Prayer is a discipline and yet there is a danger in it becoming simply a dutiful routine. How quickly the time of prayer – our communion with the God of the universe! – can turn into mere motions and mechanics. Perhaps you do not have this struggle, but I find that constantly I must work to keep the quiet place fresh and to keep my heart engaged. This is not the Lord’s fault; He is always fresh and wonderful. But my own mind wanders and my heart grows dull.
Vance Havner once said that a rut is just a grave with both ends knocked out of it! Even our prayers can get “in a rut” and become death to our spiritual vitality. There is nothing more dangerous or draining than having the form and function of prayer without the power.
There should be a beautiful spontaneity to Spirit-filled prayer. Led by the Lord, our prayers will take on new life. One of the first and most important lessons of prayer is that we don’t know how to pray (Romans 8:26). But the Holy Ghost does and He will help us!
“Lord, teach us to pray” (Luke 11:1).
In recent days I have been reminded how helpful it is to take a walk and simply talk to the Lord as you go. Let Christ be your companion and commune with Him as you would a friend. The disciples had this privilege for three and a half years, but we have it every day!
A few days ago I walked through the woods on our farm. Not a hurried run. Not just for exercise (though that doesn’t hurt!). Not going anywhere in particular. And as I walked, I talked. If you had bumped into me along the way you would have thought I had lost my mind I’m sure. But I had the most wonderful conversation with the Lord. We walked and we talked.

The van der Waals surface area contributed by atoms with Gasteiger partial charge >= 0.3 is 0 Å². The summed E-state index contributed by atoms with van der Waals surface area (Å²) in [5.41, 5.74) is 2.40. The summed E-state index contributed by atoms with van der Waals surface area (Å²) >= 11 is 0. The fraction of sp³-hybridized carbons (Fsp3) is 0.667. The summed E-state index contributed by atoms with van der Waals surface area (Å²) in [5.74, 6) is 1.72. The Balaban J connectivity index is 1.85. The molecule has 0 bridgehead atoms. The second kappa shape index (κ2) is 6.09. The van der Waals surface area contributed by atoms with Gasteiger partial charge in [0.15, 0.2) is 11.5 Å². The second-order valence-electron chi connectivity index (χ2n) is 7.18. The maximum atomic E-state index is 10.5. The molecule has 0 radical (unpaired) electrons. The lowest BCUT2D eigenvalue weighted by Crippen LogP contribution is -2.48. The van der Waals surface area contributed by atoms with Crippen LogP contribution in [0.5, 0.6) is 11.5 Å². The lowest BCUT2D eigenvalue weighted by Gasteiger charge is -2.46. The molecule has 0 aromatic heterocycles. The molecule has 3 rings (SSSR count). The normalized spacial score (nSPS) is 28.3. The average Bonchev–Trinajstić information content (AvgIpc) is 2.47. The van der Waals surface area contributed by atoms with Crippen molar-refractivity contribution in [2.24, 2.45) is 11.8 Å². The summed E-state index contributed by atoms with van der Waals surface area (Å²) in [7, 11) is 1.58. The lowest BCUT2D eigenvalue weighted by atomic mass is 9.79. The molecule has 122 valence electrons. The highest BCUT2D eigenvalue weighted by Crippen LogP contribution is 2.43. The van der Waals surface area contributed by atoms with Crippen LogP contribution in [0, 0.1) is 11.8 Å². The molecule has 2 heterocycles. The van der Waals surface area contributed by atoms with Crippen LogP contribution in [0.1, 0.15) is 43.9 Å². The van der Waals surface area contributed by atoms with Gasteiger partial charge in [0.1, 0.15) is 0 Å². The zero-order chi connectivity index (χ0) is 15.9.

There is something good about praying “as you go.” It is the way we should live every day and the only way to walk in love, to walk in light, to walk in the Spirit. Yes, we should be reminded that the Christian life is a walk and it is to be a walk of prayer.
Let me challenge you to get outside, to get out of the normal routine, and to take a walk soon for the purpose of prayer. Here are a few suggestions on how to make it profitable:
- Look around you and thank God for His beauty. This is your Father’s world! He make it all and He sustains it all. Let the wonder of creation lead you to worship the great Creator.
- Read a portion of Scripture before you go and mediate on its truth as you walk. Perhaps just a verse or a great phrase from Scripture. Think on it and allow it to saturate your soul with God’s truth.
- Talk to God out loud if possible. There is something special about using our voice to cry out to God. It helps us to concentrate on Him and it encourages us to truly express our hearts.
- Pray for people and places that you pass. Perhaps you will see someone, or the Lord will bring their name and face to your mind. Take that as a prayer assignment and intercede for them.
- Consider the measure of health and strength God has given you and recommit your body to Him as a living sacrifice. The ability to move is a gift. Give each member of your body back to God with a grateful heart.
- Walk quietly and notice where your mind goes. I am reading a book on prayer that someone sent to me a few days ago. In Where Prayer Becomes Real, the author makes a profound observation that the wondering mind is actually a help to prayer. When your mind wonders it reveals the secret things of your heart and issues that are weighing on your mind. Each one is an invitation to bring that area of life to the Lord. Turn each concern, imagination, and situation into a conversation with the One who cares about every detail of your life.
- Sing. You may not be someone who sings in public, but you can always sing to the Lord! God’s children should always have a song in their hearts.
So take a prayer walk this week. The walk will do you good; the prayer will be even better. “For bodily exercise profiteth little: but godliness is profitable unto all things, having promise of the life that now is, and of that which is to come” (1 Timothy 4:8).